The problem of unemployed graduates is one of the most pressing issues, he admitted. “But this happens in all the advanced countries also, like in the United Kingdom. In Australia where there are graduates who cannot get employment, they have graduate workers in the hotel industry, in the mines and so on.” 

The problem is exaggerated in Malaysia because of our plantation sector, which is still very big, Dr Fong explained. 

“We need about 500,000 to 600,000 workers. Many of our SMEs have not upgraded themselves, and are therefore still dependent on labour, including foreign labour.”  

Many of our service establishments, like the warung and the nasi kandar shop, and so on, are also still dependent on labour, he pointed out. Having food courts like the ones in Singapore and Japan may help to reduce such dependence on labour, he said. 

Food courts in Singapore, Japan and Australia use mechanical means of serving food, Dr Fong said. 

“They use industrial kitchens and that kind of thing. We have to look towards that kind of set-up, because our country now, our workforce and talent are not appropriate for the labour intensive way.”  

It would mean leaving behind a traditional way of life, he conceded, “but we have to because we don’t have the traditional supply of labour. Instead of using foreign labour to work as cooks, if we reorganise operations, we can get even graduates to be operators in food courts. In that sense, we create a lot of job opportunities appropriate for manpower at the higher level, including graduates.”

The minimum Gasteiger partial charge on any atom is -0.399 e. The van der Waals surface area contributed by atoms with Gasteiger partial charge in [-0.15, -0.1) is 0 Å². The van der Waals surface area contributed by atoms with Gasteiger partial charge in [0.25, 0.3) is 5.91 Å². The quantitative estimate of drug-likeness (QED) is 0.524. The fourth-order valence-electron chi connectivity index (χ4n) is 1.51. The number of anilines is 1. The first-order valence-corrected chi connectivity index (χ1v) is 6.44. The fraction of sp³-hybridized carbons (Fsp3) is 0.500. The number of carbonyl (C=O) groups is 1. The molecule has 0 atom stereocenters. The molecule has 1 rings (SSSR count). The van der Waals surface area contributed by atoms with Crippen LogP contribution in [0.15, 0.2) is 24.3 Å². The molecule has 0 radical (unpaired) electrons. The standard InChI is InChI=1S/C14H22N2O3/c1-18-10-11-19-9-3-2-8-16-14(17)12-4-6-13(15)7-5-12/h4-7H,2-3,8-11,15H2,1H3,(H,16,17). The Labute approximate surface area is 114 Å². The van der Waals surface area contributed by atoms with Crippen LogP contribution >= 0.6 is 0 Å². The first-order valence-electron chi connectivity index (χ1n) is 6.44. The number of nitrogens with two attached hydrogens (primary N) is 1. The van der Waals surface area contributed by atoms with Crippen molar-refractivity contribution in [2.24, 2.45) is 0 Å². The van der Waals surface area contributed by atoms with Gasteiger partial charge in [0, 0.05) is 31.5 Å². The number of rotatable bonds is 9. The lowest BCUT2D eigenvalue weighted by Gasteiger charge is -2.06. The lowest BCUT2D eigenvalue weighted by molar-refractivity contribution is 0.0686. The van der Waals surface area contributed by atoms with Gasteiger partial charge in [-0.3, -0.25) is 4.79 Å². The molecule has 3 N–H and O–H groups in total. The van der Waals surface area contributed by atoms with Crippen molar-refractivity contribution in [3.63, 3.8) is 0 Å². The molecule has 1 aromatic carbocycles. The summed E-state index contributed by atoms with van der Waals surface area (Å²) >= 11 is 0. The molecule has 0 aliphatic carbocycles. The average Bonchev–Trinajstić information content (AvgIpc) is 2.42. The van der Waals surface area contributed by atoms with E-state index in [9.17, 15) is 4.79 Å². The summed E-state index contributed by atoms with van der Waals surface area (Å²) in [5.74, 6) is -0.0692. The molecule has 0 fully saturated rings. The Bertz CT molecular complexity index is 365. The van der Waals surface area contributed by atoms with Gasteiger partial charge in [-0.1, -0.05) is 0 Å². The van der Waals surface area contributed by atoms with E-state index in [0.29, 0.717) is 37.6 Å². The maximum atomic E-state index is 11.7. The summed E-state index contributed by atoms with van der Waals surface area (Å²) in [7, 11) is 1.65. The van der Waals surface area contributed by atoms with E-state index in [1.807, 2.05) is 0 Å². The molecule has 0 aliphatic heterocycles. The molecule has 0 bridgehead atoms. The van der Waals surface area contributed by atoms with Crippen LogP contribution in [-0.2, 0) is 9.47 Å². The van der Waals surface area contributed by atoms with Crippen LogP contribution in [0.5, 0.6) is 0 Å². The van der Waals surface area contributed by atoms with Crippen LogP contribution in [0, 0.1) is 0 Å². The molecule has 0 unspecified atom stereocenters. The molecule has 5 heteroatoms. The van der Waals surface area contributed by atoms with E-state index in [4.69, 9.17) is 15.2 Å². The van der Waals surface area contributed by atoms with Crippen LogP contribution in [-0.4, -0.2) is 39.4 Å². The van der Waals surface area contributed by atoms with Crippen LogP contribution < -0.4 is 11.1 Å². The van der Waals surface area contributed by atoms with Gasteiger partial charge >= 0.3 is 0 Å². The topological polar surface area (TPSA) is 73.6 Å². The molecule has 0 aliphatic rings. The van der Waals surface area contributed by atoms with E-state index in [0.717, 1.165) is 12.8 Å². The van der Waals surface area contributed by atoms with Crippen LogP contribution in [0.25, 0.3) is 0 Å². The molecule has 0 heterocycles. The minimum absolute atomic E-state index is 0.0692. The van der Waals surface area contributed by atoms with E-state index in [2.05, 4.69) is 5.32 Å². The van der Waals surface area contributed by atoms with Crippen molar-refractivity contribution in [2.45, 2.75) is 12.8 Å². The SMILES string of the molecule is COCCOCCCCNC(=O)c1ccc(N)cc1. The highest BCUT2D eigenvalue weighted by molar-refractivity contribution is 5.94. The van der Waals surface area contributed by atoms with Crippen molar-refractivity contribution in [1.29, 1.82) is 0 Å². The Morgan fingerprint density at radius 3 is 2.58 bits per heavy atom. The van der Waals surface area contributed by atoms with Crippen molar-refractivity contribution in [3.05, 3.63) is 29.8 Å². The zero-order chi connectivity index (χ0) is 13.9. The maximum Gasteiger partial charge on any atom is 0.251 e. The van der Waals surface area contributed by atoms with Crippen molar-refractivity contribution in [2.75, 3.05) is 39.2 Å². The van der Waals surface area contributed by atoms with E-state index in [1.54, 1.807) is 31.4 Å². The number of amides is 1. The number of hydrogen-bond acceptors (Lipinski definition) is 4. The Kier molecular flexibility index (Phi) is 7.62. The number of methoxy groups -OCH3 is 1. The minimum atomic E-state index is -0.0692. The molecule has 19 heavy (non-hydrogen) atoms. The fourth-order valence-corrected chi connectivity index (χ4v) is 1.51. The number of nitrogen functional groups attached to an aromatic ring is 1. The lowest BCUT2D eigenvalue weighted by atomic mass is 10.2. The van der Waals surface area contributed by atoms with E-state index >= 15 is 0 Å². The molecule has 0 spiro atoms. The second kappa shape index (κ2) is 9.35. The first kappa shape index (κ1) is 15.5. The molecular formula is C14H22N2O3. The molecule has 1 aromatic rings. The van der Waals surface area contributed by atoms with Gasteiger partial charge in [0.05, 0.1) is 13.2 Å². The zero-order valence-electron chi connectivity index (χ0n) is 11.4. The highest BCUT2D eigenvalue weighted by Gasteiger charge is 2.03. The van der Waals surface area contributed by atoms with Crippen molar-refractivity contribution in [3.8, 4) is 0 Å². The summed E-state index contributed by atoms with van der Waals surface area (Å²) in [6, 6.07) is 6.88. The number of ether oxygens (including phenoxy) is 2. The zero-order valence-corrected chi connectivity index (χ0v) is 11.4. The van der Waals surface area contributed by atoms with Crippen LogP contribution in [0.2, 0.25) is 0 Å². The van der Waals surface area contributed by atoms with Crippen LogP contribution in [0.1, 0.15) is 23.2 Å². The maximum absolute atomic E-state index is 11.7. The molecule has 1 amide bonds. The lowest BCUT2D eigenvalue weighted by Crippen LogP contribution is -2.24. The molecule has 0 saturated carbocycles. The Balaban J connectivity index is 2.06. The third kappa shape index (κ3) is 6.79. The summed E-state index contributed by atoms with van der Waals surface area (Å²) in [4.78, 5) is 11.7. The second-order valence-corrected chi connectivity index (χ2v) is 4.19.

Lack of skills has been identified as one of the major causes of the graduate unemployment, and Dr Fong is very cognisant of this fact. 

“I've had discussions with the Higher Education Ministry and we thought that the approach started by Australia is very effective. University students, particularly those in traditional art areas, and even in pure sciences where jobs are difficult to come by, are encouraged to enrol in courses sponsored by TAFE (Training and Further Education).  

“TAFE are job-based courses, and students attend courses on cookery and so on. That is one direction that we should look at. While allowing university students to pursue their academic interests – sociology, astronomy or whatever – in the meantime we have a parallel programme, which ensures that they have some skills that are needed immediately by the labour market. 

“In Malaysia, we have a lot of vacancies in the services sector, tourism, hospitality, sales, and public relations.” 

Dr Fong stressed that taking up jobs like waiters or bellboys is not demeaning. 

It’s a skill. It’s not easy to be a good waiter. It requires a lot of training, a lot of people skills. 

“Graduates should look at it as skills training because when they become managers, then they would understand the problems and know what to do.” 

Considering that Malaysia continues to attract foreign investments, there is good prospect for employment in this country. 

“In terms of FDI, in the Far East we are second after China,” Dr Fong said. 

“We are still very attractive for FDI. The major reason why we are attractive is that our infrastructure is in place. But we increasingly lose out on availability of skilled labour.”